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Until justice be done : America's first civil rights movement, from the revolution to reconstruction

Call Number

  • 323.1196 M424 (CEN)

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First edition.

Publication Information

New York : W. W. Norton & Company, [2021]

Physical Description

xxi, 456 pages : illustrations ; 24 cm


"A groundbreaking history of the antebellum movement for equal rights that reshaped the institutions of freedom after the Civil War. The half century before the Civil War was beset with conflict over freedom as well as slavery: what were the arrangements of free society, especially for African Americans? Beginning in 1803, many free states enacted black codes that discouraged the settlement and restricted the basic rights of free black people. But claiming the equal-rights promises of the Declaration and the Constitution, a biracial movement arose to fight these racist state laws. Kate Masur's magisterial history delivers this pathbreaking movement in vivid detail. Its advocates battled in state legislatures, Congress, and the courts, and through petitioning, party politics and elections. They visited slave states to challenge local laws that imprisoned free blacks and sold them into slavery. Despite immovable white majorities and unfavorable court decisions, their vision became increasingly mainstream. After the Civil War, their arguments shaped the Civil Rights Act and the Fourteenth Amendment, the pillars of our second founding"--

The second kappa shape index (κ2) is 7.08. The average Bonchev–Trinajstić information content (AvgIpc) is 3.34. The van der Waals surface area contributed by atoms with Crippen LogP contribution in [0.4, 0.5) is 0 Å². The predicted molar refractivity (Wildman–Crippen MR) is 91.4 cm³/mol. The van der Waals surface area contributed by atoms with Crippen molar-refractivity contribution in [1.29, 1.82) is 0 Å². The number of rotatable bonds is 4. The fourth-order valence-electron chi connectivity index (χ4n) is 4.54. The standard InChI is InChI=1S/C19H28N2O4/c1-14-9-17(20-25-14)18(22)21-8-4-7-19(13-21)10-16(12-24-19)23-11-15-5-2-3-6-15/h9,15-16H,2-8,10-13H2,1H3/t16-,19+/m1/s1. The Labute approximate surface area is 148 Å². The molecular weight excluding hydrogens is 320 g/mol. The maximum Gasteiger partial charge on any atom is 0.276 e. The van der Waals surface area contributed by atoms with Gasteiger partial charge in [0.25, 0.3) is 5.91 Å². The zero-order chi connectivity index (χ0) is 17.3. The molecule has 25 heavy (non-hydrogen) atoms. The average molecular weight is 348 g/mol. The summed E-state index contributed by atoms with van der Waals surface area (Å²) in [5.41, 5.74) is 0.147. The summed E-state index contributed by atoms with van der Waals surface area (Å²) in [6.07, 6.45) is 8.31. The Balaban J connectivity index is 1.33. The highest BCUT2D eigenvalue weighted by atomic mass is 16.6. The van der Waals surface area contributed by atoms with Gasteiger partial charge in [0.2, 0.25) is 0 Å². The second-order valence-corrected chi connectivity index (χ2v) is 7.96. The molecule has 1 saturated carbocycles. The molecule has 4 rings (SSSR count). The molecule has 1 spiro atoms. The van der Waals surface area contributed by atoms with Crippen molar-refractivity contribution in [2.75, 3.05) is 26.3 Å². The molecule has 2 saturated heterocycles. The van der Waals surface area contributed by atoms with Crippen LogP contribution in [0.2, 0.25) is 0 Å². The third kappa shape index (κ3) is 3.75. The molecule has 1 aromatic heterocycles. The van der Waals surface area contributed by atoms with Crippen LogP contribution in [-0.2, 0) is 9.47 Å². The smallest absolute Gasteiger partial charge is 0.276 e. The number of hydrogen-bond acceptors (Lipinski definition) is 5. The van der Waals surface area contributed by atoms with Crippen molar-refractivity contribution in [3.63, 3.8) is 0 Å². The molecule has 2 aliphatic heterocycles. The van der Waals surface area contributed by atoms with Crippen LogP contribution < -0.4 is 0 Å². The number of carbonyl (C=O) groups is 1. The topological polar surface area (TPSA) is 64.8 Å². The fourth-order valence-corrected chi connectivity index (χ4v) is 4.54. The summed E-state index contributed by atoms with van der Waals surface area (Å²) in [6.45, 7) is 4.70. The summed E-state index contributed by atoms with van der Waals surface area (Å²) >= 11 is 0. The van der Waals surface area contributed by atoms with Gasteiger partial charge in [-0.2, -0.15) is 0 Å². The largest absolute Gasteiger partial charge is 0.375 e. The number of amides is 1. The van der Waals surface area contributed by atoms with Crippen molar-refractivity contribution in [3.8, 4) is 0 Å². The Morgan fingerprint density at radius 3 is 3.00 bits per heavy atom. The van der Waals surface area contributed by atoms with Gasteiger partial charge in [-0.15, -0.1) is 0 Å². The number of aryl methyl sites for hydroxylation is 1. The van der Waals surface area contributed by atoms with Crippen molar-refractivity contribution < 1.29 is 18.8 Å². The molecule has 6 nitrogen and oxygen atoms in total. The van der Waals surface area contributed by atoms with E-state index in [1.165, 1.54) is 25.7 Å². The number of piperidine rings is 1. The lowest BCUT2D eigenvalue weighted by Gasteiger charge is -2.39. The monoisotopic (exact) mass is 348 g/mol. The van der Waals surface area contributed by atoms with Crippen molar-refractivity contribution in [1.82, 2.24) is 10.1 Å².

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  • "To Restrain The Power Of The States" The Civil Rights Act And The Fourteenth Amendment.

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